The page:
Your Pictures Are Too Big!

I was perusing a local electronics store the other day and found myself wandering down the camera isle. Since the transition from film to digital a decade ago people have stopped using silly things such as lens quality, light sensitivity, or optical zoom to pick out a camera. What matters now is megapixels. The manufacturers really want you to know how many megapixels their camera has. 10, 12, 18…one camera I looked at even boasted 24 megapixels! That’s pretty impressive!

There’s one problem with rating cameras like this: What the heck is a megapixel?

Camera manufacturers know that the general public isn’t “techie”. If they start blurting out things like “Our product features a fully adjustable f-stop and aperture range on a 35-430mm lens” their customer’s eyes would glaze over. They needed some kind of rating to say “hey, this camera is better than that one.” The megapixel rating is what they latched onto, and now we have a megapixel war going on with new camera models.

So, what is a megapixel? A pixel is short for “picture element,” and it’s the smallest piece of a photo…essentially a dot. Mega refers to a million, so a megapixel means a camera can take a picture made of 1,000,000 dots. A 10 megapixel camera will take a picture with a resolution of 10,000,000 dots, and so on.

So, the higher the megapixel rating, the better the pictures then, right?

Not necessarily.

The quality of a photo mainly depends on the quality of the lens focusing  light on the CCD (the “digital eye” the camera uses to process photos), and how accurately that CCD is able to translate the colors it sees into a digital image. The problem with high megapixel rated cameras is the pictures files they create are HUGE. A 15MP camera could easily take photos 5-10MB in size each. The first thing people like to do after they go on a photo-shoot rampage is post their work to the Internet, and that’s where the problems begin.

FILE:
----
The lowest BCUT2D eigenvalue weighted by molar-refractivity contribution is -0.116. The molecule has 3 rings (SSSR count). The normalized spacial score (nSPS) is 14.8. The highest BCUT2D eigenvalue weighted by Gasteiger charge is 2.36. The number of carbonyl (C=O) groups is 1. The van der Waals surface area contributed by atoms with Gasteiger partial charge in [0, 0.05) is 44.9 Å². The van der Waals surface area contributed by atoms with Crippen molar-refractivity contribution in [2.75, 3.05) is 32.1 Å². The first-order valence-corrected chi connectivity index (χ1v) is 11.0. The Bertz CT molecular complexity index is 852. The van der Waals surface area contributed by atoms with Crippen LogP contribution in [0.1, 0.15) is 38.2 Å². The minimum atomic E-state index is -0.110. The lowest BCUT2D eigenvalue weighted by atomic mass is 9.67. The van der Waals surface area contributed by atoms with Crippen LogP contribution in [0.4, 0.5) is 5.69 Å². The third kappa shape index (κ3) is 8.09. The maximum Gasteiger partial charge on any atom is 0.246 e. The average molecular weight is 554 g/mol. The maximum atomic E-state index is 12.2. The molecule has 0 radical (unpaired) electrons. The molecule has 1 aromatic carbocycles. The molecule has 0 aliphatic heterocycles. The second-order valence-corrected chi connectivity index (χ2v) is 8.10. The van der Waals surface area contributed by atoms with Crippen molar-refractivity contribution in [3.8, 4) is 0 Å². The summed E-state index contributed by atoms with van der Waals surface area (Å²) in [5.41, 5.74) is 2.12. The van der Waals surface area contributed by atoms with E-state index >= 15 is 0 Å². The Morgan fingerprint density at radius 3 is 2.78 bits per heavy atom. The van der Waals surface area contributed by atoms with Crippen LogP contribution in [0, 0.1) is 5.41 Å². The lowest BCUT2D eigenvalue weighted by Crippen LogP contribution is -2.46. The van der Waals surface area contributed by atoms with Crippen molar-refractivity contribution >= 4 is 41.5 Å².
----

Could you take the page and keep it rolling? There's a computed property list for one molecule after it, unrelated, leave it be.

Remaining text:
How to Optimize

When you go to a website, you want all the information to pop up fairly quickly. If you were reading a book and had to wait 20-30 seconds for the words on each page to fill in, you wouldn’t bother reading it, would you? The same goes with pictures on the Internet. Huge picture files take a long time to display, and if people have to wait, they’re not going to bother.

So, you have these giant photo files and you want to get them posted on the Internet. What’s the best way to do it?

They're almost done loading...

Before posting any type of photo, you need to optimize it for the Internet…especially if you’re going to use it for a website. As a general rule, I like to keep my photos for websites well under 100K (as opposed to a 5000K, or 5MB directly from the camera). This will involve some simple editing.

Many websites will automatically adjust the size and resolution for Internet use. Some of the more popular free sites like Picresize or will make your photos more web friendly and allow you to resize as needed.

For more advanced editing, you’ll want to use some photo-editing software. Many cameras come with this type of software, or you can use 3rd party software such as Photoshop Elements.

Windows Vista and 7 actually updated MS Paint and made it a fairly useful editing tool. I use Paint all the time for quick edits and size adjustments. To learn how to adjust your photo files in MS Paint, check out this quick tutorial from Microsoft.

Finally, if you know you are going to be taking pictures to publish to the web, consider cutting down the quality settings on your camera. Some cameras (especially cell phone cameras) have a “web quality” setting that will automatically optimize files sizes for the Internet.

To get an idea of how long a large photo takes to load, check our our Internet Performance Test and choose the “Blue Angels” option under “Test Type”. This test will download a 4MB photo to your computer and calculate how long it takes to complete. Imagine every photo on your website loading like this! Optimize your pictures before placing them on the Internet and say NO to those ridiculous megapixels.

If you have any questions about optimizing your website, feel free to contact our expert Web Design Team. If photos aren’t slowing your site down, we can probably figure out the problem.

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4 thoughts on “Your Pictures Are Too Big!

  1. I use a program called PhotoScape. It is free, and it can resize photos and has many more options for your photos. It is also easy to use.

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